Turn Signals

I recently moved across the country, driving from Arizona to Connecticut with a dog in my back seat and my wife and the cats in the next car. At some point in the drive, somewhere along the I-40 between a Taco Bell in Amarillo, Texas, and a hotel room with no air conditioning in Clinton, Oklahome, a semi-truck passed another semi in front of me. Truck A had succeeded in passing truck B, with me in tow, but the driver was having trouble telling if he was far enough ahead to change back into the right lane. His turn signal was flickering, but he wasn’t confident enough to move. After a while, trucker B turned his lights off for a couple of seconds, signaling the all-clear. After changing lanes without incident, trucker A turned on his emergency lights for a moment as a sign of gratitude.

You don’t always get that much cooperation on the road, maybe a high beam or two, but the whole thing seemed like a norm for the truckers. Struggling turn signal, “may I?” Lights out, “all good.” Lane change. Flash a “thank you.” It reminded me of one of the weirder things I saw in Uganda.

Uganda’s roads rarely have lanes, but colonialism still says drive on the left. Whether you’re on the newly paved (and wonderful!) highways or on a pothole-riddled street, cars will be driving with turn signals constantly flickering left and right. It took me a while to get it, and I still might be missing something, but the conversation that I tried to decipher came to this: if there were cars behind you and you were going too slow, it was your job to let them know if they could pass you. A right turn signal would indicate that there was oncoming traffic, and that they should wait a little longer. A left turn signal was the go-ahead to pass.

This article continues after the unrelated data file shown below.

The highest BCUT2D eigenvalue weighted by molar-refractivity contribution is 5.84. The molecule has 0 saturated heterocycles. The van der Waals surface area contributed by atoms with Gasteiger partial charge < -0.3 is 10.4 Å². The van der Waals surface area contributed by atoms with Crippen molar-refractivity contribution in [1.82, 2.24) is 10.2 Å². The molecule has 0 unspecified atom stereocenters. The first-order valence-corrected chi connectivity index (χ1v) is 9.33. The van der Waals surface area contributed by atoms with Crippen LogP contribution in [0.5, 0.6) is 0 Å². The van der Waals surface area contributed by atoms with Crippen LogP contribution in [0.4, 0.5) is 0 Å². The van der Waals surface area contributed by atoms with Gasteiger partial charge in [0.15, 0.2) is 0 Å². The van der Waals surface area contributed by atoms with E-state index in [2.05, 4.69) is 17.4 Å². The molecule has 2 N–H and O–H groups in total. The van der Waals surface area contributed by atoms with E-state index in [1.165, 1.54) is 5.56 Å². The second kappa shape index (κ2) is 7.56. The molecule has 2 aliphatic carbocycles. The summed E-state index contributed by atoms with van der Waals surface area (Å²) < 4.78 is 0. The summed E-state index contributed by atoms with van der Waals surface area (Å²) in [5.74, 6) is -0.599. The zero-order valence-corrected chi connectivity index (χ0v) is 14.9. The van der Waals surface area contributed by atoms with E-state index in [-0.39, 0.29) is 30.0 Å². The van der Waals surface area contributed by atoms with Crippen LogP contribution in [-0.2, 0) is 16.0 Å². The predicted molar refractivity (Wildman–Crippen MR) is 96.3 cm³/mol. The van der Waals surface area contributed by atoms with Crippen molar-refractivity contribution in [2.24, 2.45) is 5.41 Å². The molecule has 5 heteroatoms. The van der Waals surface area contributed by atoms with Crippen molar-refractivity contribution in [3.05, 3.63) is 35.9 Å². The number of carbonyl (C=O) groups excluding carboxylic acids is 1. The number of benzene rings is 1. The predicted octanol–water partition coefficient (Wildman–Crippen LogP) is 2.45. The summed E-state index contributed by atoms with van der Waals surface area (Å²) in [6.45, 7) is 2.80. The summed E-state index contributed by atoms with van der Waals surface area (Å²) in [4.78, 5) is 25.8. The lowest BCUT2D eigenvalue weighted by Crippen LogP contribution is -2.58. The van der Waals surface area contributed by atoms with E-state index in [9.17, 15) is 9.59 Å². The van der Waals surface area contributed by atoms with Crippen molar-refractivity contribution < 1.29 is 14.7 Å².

It was a fascinating thing to see if you had no idea what was going on, because the truck in front of you would constantly be signaling in every direction while going straight on a highway across the country. I don’t know how it arose or if it occurs in other countries, but I’d love to know. If you know more about this, or about other communicating-while-driving customs, I’d love to hear about it.

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